Leni Dam

Leni Dam
Coordinator of the LA Special Interest Group (IATEFL)

Biographical Information

Leni Dam graduated as a teacher of English and Mathematics in 1964. In 1973, she took her first steps towards developing learner autonomy with a group of 14-year-old mixed-ability students learning English at a comprehensive school south of Copenhagen. In the following years, language learner autonomy was developed in all her classes at primary as well as secondary level. In 1979, she combined teaching at school with a job as an educational adviser and in-service teacher trainer at University College, Copenhagen till she retired in 2006. In 2004, she was awarded an honorary doctorate in pedagogy by Karlstad University, Sweden. Together with Lienhard Legenhausen, Münster University, Germany, she has studied the linguistic development of learners in autonomous classroom environments. Her areas of interest are the development of learner autonomy, differentiated teaching and learning, internal evaluation and the use of logbooks and portfolios. Within these areas, she has produced materials, written articles and books, and given numerous talks in many different countries. She is now freelance.

Abstracts

Plenary talk: Developing learner autonomy: From theory to classroom practice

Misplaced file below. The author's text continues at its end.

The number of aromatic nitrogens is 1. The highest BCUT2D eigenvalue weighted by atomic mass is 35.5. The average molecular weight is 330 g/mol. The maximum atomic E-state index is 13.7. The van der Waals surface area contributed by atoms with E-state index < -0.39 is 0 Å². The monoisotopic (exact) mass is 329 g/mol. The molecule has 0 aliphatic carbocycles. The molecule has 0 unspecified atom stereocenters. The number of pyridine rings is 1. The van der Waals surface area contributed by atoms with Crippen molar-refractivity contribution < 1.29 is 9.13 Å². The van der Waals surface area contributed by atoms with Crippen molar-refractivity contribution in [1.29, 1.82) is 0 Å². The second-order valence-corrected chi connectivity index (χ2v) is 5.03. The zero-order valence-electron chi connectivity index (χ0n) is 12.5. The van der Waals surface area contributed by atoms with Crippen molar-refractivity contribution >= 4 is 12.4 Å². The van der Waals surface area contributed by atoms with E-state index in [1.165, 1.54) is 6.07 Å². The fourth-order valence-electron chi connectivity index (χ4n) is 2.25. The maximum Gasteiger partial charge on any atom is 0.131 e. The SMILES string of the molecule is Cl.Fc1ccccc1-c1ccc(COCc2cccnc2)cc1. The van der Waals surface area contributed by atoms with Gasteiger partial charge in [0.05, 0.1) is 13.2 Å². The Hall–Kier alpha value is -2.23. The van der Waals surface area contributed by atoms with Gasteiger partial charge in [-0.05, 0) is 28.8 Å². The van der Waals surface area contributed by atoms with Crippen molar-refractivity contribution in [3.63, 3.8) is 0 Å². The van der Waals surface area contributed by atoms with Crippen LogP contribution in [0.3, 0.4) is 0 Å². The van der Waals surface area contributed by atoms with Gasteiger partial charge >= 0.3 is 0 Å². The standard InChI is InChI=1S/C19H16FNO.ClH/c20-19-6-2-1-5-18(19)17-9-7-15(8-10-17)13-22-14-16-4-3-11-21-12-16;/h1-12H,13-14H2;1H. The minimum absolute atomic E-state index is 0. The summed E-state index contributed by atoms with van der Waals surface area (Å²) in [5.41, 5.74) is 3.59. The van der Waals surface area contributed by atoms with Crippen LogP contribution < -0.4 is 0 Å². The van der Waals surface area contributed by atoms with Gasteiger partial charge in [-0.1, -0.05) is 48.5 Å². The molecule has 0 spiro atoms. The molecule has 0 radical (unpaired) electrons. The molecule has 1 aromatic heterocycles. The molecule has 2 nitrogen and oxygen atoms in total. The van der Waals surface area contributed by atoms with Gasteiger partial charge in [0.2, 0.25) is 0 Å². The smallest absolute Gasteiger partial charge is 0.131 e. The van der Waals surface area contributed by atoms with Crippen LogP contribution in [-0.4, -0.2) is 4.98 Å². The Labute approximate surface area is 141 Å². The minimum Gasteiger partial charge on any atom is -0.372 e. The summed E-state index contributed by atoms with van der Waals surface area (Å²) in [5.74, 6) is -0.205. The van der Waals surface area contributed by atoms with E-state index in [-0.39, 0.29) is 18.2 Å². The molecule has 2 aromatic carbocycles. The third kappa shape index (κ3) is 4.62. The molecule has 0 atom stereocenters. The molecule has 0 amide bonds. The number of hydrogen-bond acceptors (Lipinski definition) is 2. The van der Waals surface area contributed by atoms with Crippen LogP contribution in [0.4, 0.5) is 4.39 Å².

Like my book with the same title (Dam 1995), this first plenary talk will offer some basic principles to guide the development of learner autonomy, combining theory with examples of classroom practice gathered over the years. The talk will focus especially on questions raised by teachers when they try to implement learner autonomy in their own classrooms: How to deal with big classes? How to make sure that the students use the target language when working on their own? How to assess the students? What about parents? Can learner autonomy be combined with use of a course book?

Workshop: Developing learner autonomy at primary and secondary level – how to get started

Coordinator: C. M. Coonan

Developing learner autonomy is a long and often difficult process, especially for the teacher. The aim of this workshop is to give participants tools that will help them to embark on this process in their own classes. I shall suggest various ways of getting started (i) with learners in their very first English lesson and (ii) with secondary students who have been used to a more traditional way of learning English. In smaller groups, participants will then discuss the different possibilities proposed before they individually decide on the steps they intend to take in their own teaching.

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